Farage says the other parties are afraid of UKIP. He's right

Sorry everyone. Here are three times Farage is totally right, says Robyn Vinter

Nigel Farage has been pleasingly absent from the headlines for a few weeks. I say pleasingly, because UKIP supporters will be glad to see a month or so without a scandal, while everyone else is just relieved to have some peace and quiet.

But the UKIP leader has just resurfaced after writing a column in the Telegraph saying the other parties “fear” UKIP.


Farage is right.

The Conservatives have been tearing themselves in two trying to offer an EU referendum to appease the more right-leaning voters to stop them defecting, while Labour has been promising tighter immigration rules – something the party previously said it wouldn’t do.

Farage has said he wouldn’t even consider a coalition with another party unless they agreed to an immediate EU referendum.

Dull campaigns

The UKIP leader said campaigning so far from the main parties has been pretty boring.

He wrote: “This election campaign has been incredibly dull so far. Labour is trying to claim our National Health Service, as if they own it. The Tories are trying to grab at the economy, as if they haven’t presided over a doubling of the national debt in just five years, and failing to erase the deficit. Pretty predictable stuff.”

He’s right about that, too.

The two largest parties have been whipped to an unrecognisable state so far on the campaign trail. No MPs, including the party leaders, seem to dare speak out for fear of tarnishing their reputation.

This has manifested itself in two strange ways.

Labour politicians, and in particular Ed Miliband, seem to have been given a bland, robotic makeover, speaking only in soundbites.

And the Tories seem to have developed an unwillingness to speak out at all, with David Cameron making up all kinds of excuses not to appear on the TV leaders’ debates.

Forgetting the country

Farage then moves on to talking about a forgotten Britain.

“[The] two parties – the legacy parties – have forgotten that there is a country out there,” he writes.

“There’s a country beyond Westminster, crying out for attention, respect, and assistance at a time when politicians are trying to convince them that everything is absolutely fine.”

Right again.

It seems never in my lifetime, and perhaps before, have we had a time where people in this country were so quietly unhappy.

The peaceful protests and organised petitions seem almost ignored, while the idea there’s a senior MP who is really genuinely in touch with the people is laughable.

Voters from the main two parties have scattered in every direction, providing the huge boost to minor parties we’ve seen of late.

UKIP is placing third in the polls, although it’s worth noting that the Greens have overtaken UKIP (and the Lib Dems) in party membership.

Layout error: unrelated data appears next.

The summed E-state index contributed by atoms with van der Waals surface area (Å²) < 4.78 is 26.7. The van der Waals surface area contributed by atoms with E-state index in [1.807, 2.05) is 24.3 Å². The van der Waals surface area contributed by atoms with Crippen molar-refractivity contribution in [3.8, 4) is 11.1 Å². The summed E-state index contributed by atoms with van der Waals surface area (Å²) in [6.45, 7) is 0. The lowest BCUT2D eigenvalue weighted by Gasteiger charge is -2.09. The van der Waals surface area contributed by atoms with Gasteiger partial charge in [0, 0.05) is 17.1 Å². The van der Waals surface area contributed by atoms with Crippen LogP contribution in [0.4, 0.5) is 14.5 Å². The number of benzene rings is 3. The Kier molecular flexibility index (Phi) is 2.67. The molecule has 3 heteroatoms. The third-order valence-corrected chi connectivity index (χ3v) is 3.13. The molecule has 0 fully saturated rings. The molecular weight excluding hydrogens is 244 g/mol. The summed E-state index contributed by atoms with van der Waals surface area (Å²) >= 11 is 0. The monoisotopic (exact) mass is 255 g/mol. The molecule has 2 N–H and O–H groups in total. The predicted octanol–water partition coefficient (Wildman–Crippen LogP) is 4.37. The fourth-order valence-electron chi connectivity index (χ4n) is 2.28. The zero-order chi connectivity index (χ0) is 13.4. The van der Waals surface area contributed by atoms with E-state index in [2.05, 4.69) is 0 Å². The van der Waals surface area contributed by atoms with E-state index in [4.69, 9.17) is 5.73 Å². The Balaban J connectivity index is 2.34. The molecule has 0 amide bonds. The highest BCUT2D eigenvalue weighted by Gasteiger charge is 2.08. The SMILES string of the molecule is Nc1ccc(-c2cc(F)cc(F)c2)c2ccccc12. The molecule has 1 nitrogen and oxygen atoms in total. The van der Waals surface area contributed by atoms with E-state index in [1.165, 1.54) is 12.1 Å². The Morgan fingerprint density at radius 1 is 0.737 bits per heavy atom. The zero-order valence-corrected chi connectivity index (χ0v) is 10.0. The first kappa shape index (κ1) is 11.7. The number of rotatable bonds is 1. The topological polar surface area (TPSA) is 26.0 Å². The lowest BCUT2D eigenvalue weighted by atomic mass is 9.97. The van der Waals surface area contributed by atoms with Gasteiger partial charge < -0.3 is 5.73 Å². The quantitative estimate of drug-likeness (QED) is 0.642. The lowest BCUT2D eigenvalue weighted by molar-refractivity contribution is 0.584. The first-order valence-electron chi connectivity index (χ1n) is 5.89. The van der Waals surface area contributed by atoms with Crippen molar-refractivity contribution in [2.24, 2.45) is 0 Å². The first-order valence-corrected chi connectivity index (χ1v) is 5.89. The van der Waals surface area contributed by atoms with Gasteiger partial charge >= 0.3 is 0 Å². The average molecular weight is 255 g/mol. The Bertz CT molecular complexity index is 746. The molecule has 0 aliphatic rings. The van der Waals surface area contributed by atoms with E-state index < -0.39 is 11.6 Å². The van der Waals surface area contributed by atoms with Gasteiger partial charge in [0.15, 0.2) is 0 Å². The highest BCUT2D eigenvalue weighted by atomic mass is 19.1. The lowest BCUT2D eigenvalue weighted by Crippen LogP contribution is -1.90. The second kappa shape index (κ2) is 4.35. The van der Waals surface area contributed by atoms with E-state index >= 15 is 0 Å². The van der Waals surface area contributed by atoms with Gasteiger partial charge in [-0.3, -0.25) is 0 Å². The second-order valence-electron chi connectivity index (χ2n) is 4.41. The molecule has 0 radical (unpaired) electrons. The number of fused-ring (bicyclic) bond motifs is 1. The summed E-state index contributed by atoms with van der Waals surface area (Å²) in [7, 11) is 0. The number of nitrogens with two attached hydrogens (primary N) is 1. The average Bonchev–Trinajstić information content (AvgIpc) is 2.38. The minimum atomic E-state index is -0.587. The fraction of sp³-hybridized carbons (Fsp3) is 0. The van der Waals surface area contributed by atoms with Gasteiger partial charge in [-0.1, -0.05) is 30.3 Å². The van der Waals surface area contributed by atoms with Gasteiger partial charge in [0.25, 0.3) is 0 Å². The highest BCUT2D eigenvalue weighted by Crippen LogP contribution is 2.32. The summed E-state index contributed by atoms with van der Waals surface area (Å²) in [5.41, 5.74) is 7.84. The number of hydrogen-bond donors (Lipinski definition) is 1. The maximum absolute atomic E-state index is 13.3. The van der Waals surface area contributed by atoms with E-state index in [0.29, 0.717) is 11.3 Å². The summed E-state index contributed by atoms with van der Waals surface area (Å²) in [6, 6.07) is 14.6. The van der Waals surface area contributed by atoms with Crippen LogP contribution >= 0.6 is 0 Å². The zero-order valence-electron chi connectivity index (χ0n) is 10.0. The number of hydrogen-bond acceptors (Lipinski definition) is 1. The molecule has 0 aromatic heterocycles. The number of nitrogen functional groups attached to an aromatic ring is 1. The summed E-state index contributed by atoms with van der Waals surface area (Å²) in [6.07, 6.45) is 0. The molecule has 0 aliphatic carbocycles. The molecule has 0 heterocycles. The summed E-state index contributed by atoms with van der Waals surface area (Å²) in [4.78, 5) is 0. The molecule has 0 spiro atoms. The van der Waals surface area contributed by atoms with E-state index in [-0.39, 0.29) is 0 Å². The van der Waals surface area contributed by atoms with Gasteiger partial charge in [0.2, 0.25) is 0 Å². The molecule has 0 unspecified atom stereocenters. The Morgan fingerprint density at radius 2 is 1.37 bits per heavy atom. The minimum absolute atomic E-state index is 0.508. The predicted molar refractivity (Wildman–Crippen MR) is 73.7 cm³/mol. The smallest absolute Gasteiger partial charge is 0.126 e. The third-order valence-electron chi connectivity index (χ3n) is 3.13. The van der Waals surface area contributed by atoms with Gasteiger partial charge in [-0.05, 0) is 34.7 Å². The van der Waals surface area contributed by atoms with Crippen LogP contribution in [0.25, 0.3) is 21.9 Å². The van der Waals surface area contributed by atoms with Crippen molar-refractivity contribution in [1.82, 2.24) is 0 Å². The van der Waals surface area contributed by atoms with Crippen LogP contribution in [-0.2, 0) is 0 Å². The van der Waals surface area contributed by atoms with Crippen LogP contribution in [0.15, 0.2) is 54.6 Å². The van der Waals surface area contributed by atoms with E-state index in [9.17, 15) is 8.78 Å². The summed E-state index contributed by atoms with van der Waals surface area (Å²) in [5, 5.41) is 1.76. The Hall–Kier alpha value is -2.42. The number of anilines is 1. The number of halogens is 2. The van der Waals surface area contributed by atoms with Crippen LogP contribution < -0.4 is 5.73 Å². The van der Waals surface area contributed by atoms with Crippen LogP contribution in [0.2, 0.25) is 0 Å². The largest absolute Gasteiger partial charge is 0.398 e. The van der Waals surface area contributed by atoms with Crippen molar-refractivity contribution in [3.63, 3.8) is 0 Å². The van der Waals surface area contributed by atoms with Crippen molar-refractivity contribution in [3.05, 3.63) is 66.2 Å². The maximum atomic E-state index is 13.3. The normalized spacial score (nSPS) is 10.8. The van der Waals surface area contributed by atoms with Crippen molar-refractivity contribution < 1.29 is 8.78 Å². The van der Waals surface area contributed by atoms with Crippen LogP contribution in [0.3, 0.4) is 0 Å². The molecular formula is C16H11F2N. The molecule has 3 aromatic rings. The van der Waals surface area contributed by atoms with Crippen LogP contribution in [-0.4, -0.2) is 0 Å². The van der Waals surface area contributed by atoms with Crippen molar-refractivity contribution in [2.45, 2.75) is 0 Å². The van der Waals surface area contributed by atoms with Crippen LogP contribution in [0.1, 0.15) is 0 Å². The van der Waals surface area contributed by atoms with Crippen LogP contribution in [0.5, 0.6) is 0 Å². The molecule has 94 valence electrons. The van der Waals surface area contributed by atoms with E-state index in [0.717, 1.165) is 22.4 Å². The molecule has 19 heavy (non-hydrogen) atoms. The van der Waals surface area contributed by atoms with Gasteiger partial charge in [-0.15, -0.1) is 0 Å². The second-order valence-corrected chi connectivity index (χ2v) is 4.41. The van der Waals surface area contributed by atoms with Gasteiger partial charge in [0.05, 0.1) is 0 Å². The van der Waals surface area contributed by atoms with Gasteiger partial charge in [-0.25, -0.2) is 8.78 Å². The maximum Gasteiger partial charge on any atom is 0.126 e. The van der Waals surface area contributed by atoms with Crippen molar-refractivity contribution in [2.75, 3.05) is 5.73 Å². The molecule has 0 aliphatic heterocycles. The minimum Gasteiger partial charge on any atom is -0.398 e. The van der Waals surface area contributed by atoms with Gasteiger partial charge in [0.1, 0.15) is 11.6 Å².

Whether or not you distrust Farage as much as I do, you can’t deny that his points are salient and powerful - which is no doubt why his party’s (and the other smaller parties’) popularity has been growing at such pace.

After all, back in 2010, there was such clear public apathy and disillusionment with the two-party system that there were more people who didn’t vote at the last election than voted for Labour and the Tories combined.

What will be interesting to see now is whether today’s seemingly more politically engaged electorate will make their feelings felt in May - whether by voting for a smaller party, or spoiling their ballots en masse.



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Readers' comments (4)

  • Actually if political campaigns are without passion and interest - then strangely that's a good sign that nothing is too amiss in the country or least nothing that people are overly concerned about.

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  • UKIP have let the lion out and the other partys are running for their lives who will be then furst to fall victum?

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  • I can't see why you Robyn distrust Nigel Farage. He's the closest we are going to get to a Churchill and by goodness do we nned one. This election will the the UK's last chance before it becomes further down the road to ruin.

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  • Labour have reverted to their class envy mode, and Conservatives have striven too hard to over come the 'nasty party' label with which Theresa May shot them in the foot, alienating their natural supporters with ring-fencing overseas aid to corrupt countries, cutting the armed forces, gay marriage,failure to control immigration, PC attitude to the growing threat of Islamic fundamentalism in UK, failure to deport criminals under the Human Rights Act, subservience to the ECHR, EAW, and so on. They deserve the indifference they are getting. The only worse thing will be a Labour government allied with the even more left-wing SNP a predictable financial disastter.

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